By Irene Klotz
CAPE CANAVERAL Fla (Reuters) - British singer Sarah Brightman is scheduled to begin training this year for a 2015 flight to the International Space Station where she hopes to become the first professional musician to sing from space, the company arranging the trip said on Tuesday.
Brightman, a famed soprano who starred in Andrew Lloyd Webber’s "Phantom of the Opera," will pay about $52 million for a 10-day stay aboard the orbital outpost, Tom Shelley, president of privately owned Space Adventures, said.
“She’s absolutely 100 percent committed,” Shelley said during a National Space Club Florida Committee meeting. “She’s putting together her mission plan now.”
Brightman, who would become the eighth privately funded space tourist, is slated to fly in September 2015. Her training to fly on a Russian Soyuz capsule is scheduled to begin as early as this fall, Shelley said.
He said she planned to be the first professional musician to sing from space.
But she faces competition from Lady Gaga, who according to media reports late last year intends to be the first when she performs one song in space in early 2015 on a Virgin Galactic flight. Virgin Galactic, part of Richard Branson's Virgin Group, plans to offer suborbital space flights.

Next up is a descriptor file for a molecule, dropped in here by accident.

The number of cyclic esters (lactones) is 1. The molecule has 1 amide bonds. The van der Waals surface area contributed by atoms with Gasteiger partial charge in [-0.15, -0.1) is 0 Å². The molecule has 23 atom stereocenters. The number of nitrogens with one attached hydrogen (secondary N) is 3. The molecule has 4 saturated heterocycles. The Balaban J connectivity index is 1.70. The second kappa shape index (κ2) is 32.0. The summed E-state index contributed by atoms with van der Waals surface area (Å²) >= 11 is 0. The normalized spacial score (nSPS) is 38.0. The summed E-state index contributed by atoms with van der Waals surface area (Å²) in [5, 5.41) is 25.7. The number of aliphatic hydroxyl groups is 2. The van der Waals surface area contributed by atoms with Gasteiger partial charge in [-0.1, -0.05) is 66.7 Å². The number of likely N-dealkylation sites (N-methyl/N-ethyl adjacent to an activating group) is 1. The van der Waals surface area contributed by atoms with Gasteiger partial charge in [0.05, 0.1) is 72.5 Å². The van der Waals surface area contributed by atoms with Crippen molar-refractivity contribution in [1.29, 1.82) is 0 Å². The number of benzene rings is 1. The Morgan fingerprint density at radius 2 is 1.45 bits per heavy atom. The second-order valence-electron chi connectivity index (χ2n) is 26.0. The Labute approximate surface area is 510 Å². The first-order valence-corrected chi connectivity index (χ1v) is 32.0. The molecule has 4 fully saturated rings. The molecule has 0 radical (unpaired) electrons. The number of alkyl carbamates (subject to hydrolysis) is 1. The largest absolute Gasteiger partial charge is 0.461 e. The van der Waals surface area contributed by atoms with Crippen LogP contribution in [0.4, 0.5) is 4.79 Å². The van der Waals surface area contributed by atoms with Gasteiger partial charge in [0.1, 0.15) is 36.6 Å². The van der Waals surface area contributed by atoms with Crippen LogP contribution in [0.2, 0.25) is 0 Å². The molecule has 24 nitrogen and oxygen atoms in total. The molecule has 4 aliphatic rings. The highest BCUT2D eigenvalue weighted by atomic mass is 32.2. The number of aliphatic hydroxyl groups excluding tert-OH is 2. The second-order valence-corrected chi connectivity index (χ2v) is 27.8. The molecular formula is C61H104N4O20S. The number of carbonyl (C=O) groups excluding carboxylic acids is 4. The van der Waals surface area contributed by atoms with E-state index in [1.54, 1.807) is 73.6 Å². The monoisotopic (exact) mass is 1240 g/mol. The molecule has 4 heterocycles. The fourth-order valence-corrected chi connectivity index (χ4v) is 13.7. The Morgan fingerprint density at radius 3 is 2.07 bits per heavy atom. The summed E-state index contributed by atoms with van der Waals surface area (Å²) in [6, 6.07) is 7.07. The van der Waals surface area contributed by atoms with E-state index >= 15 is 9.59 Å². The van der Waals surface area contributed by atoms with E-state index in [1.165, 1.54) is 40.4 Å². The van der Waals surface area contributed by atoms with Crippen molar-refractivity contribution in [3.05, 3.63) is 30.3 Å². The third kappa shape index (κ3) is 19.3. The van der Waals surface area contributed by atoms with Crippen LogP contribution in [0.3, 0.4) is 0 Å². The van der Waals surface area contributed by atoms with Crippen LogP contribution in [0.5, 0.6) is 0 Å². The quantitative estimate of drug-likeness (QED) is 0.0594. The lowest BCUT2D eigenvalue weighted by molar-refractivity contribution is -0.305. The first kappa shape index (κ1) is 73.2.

Brightman said in 2012 that she would travel to the space station, but her plans were not confirmed until now.
So far, Space Adventures has arranged for nine private missions to the space station, a $100 billion research laboratory that flies about that flies about 260 miles (418 km) above Earth. Microsoft co-founder Charles Simonyi made two trips.
Brightman will be the first private citizen to visit the station since Cirque du Soleil founder Guy Lalibarte paid about $35 million for an 11-day stay in September 2009.
Google co-founder Sergey Brin has an option to fly on the next available Soyuz seat after Brightman, which most likely will be in 2017, Shelley told Reuters.
“He paid us a deposit and whenever we have a seat available, he has the right of first refusal,” Shelley said.
(Editing by Cynthia Osterman)